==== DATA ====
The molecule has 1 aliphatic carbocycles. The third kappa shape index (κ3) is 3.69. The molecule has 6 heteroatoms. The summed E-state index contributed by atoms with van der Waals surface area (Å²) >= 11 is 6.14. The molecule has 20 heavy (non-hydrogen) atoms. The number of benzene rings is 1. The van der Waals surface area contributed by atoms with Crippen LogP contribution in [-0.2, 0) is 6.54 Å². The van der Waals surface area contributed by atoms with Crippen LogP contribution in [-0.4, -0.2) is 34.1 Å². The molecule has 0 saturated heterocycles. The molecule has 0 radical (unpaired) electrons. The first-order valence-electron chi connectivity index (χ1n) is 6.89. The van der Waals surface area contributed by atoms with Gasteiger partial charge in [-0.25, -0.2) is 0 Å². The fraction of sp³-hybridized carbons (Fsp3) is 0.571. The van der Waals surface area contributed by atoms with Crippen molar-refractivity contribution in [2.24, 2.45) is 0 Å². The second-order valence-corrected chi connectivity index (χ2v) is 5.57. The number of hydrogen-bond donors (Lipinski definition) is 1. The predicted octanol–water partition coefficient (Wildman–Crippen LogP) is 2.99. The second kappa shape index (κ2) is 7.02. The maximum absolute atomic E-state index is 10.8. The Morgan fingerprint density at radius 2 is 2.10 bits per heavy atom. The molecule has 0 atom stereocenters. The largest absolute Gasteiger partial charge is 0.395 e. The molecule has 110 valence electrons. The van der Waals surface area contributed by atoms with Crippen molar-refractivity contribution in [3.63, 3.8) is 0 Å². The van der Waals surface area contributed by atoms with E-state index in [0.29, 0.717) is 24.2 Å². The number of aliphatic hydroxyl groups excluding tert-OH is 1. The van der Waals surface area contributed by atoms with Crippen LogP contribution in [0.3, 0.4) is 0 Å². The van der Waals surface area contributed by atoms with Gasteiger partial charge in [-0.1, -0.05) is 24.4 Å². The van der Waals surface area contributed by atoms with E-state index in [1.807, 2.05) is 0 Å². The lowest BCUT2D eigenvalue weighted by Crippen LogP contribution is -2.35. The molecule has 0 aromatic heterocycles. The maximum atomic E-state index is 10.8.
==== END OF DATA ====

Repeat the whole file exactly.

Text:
The molecule has 1 aliphatic carbocycles. The third kappa shape index (κ3) is 3.69. The molecule has 6 heteroatoms. The summed E-state index contributed by atoms with van der Waals surface area (Å²) >= 11 is 6.14. The molecule has 20 heavy (non-hydrogen) atoms. The number of benzene rings is 1. The van der Waals surface area contributed by atoms with Crippen LogP contribution in [-0.2, 0) is 6.54 Å². The van der Waals surface area contributed by atoms with Crippen LogP contribution in [-0.4, -0.2) is 34.1 Å². The molecule has 0 saturated heterocycles. The molecule has 0 radical (unpaired) electrons. The first-order valence-electron chi connectivity index (χ1n) is 6.89. The van der Waals surface area contributed by atoms with Gasteiger partial charge in [-0.25, -0.2) is 0 Å². The fraction of sp³-hybridized carbons (Fsp3) is 0.571. The van der Waals surface area contributed by atoms with Crippen molar-refractivity contribution in [2.24, 2.45) is 0 Å². The second-order valence-corrected chi connectivity index (χ2v) is 5.57. The number of hydrogen-bond donors (Lipinski definition) is 1. The predicted octanol–water partition coefficient (Wildman–Crippen LogP) is 2.99. The second kappa shape index (κ2) is 7.02. The maximum absolute atomic E-state index is 10.8. The Morgan fingerprint density at radius 2 is 2.10 bits per heavy atom. The molecule has 0 atom stereocenters. The largest absolute Gasteiger partial charge is 0.395 e. The molecule has 110 valence electrons. The van der Waals surface area contributed by atoms with Crippen molar-refractivity contribution in [3.63, 3.8) is 0 Å². The van der Waals surface area contributed by atoms with E-state index in [0.29, 0.717) is 24.2 Å². The number of aliphatic hydroxyl groups excluding tert-OH is 1. The van der Waals surface area contributed by atoms with Crippen LogP contribution in [0.3, 0.4) is 0 Å². The van der Waals surface area contributed by atoms with Gasteiger partial charge in [-0.1, -0.05) is 24.4 Å². The van der Waals surface area contributed by atoms with E-state index in [1.807, 2.05) is 0 Å². The lowest BCUT2D eigenvalue weighted by Crippen LogP contribution is -2.35. The molecule has 0 aromatic heterocycles. The maximum atomic E-state index is 10.8.